PhaniMotamarri

Phani Motamarri

By | | No Comments

Phani Motamarri is an Assistant Research Scientist in the department of Mechanical Engineering. His research interests lie in the broad scope of computational materials science with emphasis on computational nano-science leading to applications in the areas of mechanics of materials and energy. His research is strongly multidisciplinary, drawing ideas from applied mathematics, data science, quantum-mechanics, solid-mechanics, materials science and scientific computing.

The current research focus lies in developing systematically improvable real-space computational methodologies and associated mathematical techniques for conducting large-scale electronic-structure (ab-initio) calculations -via- density functional theory (DFT). Massively parallel and scalable numerical algorithms using finite-elements (DFT-FE) are developed as a part of this research effort, which enabled large-scale DFT calculations on tens of thousands of atoms for the first time using finite-element basis. These computational methods will aid fundamental studies on defects in materials, molecular and nanoscale systems which otherwise would have been difficult to study with the existing state of the art computational methods. Current areas of application include — (a) first-principles modelling of energetics of point defects and dislocations in Al, Mg and its alloys which are popular in light-weighting applications to provide useful inputs to meso-scale and continuum models, (b) providing all-electron DFT input to advanced electronic structure approaches like the GW method for accurate prediction of electronic properties in semiconductor-materials.

Electron-density contours of 3430 atom aluminum nanocluster using pseudopotential DFT-FE

Electron-density contours of 3430 atom aluminum nanocluster using pseudopotential DFT-FE

Electron density contours of 3920 electron silicon nanocluster using all-electron DFT-FE

Electron density contours of 3920 electron silicon nanocluster using all-electron DFT-FE

Computational time (CPU-Hrs) per SCF iteration for the reduced-scaling subspace projection method and conventional diagonalization approach(ChFSI-FE). Case study: Alkane chains upto 7000 atoms.

Computational time (CPU-Hrs) per SCF iteration for the reduced-scaling subspace projection method and conventional diagonalization approach(ChFSI-FE). Case study: Alkane chains upto 7000 atoms.

avioli

Angela Violi

By | | No Comments

Angela Violi is a Professor in the Department of Mechanical Engineering, and adjunct faculty in Chemical Engineering, Biophysics, Macromolecular Science and Engineering, and Applied Physics. The research in the group of Violi is focused on the application of statistical mechanics and computational methods to chemically and physically oriented problems in nanomaterials and biology. The group investigates the formation mechanisms of nanomaterials for various applications, including energy and biomedical systems, and the dynamics of biological systems and their interactions with nanomaterials.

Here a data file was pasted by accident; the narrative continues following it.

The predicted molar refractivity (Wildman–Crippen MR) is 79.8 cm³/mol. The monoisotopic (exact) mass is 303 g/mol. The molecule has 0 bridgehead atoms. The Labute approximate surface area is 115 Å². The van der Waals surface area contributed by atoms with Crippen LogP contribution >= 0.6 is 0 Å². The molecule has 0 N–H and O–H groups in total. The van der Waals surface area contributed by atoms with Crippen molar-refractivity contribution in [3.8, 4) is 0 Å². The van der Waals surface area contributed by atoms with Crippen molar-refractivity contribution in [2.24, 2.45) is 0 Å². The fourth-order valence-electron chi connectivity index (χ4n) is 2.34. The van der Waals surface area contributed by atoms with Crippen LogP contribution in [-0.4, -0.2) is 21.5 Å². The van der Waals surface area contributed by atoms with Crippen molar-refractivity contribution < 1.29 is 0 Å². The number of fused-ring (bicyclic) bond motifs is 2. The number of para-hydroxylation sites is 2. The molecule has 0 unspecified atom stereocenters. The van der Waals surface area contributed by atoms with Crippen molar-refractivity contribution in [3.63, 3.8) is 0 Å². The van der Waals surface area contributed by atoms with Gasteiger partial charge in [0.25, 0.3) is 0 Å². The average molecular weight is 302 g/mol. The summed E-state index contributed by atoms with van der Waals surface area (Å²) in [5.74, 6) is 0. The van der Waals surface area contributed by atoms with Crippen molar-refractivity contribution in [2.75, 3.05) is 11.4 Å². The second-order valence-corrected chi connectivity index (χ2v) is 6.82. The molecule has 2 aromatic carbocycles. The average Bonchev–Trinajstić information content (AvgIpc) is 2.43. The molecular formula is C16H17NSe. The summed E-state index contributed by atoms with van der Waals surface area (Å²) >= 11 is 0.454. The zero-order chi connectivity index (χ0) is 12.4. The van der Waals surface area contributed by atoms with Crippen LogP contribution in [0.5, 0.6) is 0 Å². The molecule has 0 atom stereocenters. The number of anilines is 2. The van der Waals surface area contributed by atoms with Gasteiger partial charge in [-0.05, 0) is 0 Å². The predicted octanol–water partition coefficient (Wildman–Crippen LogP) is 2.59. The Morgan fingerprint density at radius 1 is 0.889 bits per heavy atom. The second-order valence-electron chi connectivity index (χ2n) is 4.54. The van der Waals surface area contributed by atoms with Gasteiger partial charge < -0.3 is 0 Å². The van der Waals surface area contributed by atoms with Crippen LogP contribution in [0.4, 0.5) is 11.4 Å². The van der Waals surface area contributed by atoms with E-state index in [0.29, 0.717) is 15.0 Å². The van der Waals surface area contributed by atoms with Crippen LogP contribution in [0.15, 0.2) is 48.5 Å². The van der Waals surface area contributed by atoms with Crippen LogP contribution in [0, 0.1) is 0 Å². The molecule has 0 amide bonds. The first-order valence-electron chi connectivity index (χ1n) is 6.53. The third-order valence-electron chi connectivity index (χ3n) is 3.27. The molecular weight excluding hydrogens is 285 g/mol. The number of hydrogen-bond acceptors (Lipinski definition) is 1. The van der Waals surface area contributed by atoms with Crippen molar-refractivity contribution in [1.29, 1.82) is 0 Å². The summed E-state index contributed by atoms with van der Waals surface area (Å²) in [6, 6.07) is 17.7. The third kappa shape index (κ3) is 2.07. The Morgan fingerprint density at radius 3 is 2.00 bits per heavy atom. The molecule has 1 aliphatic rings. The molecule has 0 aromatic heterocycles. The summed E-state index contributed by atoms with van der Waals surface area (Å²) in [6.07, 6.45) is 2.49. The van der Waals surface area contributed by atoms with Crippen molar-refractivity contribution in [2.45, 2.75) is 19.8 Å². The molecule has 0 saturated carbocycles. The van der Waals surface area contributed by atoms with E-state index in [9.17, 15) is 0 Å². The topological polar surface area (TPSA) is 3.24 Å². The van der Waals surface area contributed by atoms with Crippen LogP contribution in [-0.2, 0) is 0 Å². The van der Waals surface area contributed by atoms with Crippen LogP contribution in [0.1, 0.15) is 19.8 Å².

violinanoparticlegenesis

skerlos1

Steven Skerlos

By | | No Comments

Steven Skerlos is an Arthur F. Thurnau Professor of Mechanical Engineering and a Professor of Civil and Environmental Engineering. He is the director of the U-M program in Sustainable Engineering and co-director of the Engineering Sustainable Systems Program. His research focus is on the design of technology systems to reduce environmental impact while advancing economic and societal objectives. His group works on environmental and sustainable technology systems, life cycle product design optimization and sustainable water and wastewater systems, among other topics. From designing humanitarian technologies to purifying water using anaerobic membrane reactors, Prof. Skerlos research addresses challenges in the fields of systems design, technology selection, manufacturing, and water.

Sustainable Technology Policy Maximizing the cost-effectiveness of pollution elimination eastlab.org

Sustainable Technology Policy
Maximizing the cost-effectiveness of pollution elimination (eastlab.org)

jesse_mug4

Jesse Capecelatro

By | | No Comments

Jesse Capecelatro is an Assistant Professor in the Department of Mechanical Engineering. His research is focused on developing large-scale simulation capabilities for prediction and design of the complex multi-physics and multiphase flows relevant to energy and the environment. To achieve this, his group develops robust and scalable numerical methods to leverage world-class supercomputing resources. Current research activities include adjoint-based sensitivity of turbulent combustion, modeling strongly-coupled particle-laden flows, and multiphase aeroacoustics.

Combustion in a turbulent boundary layer.

Combustion in a turbulent boundary layer.

hulbert

Gregory Hulbert

By | | No Comments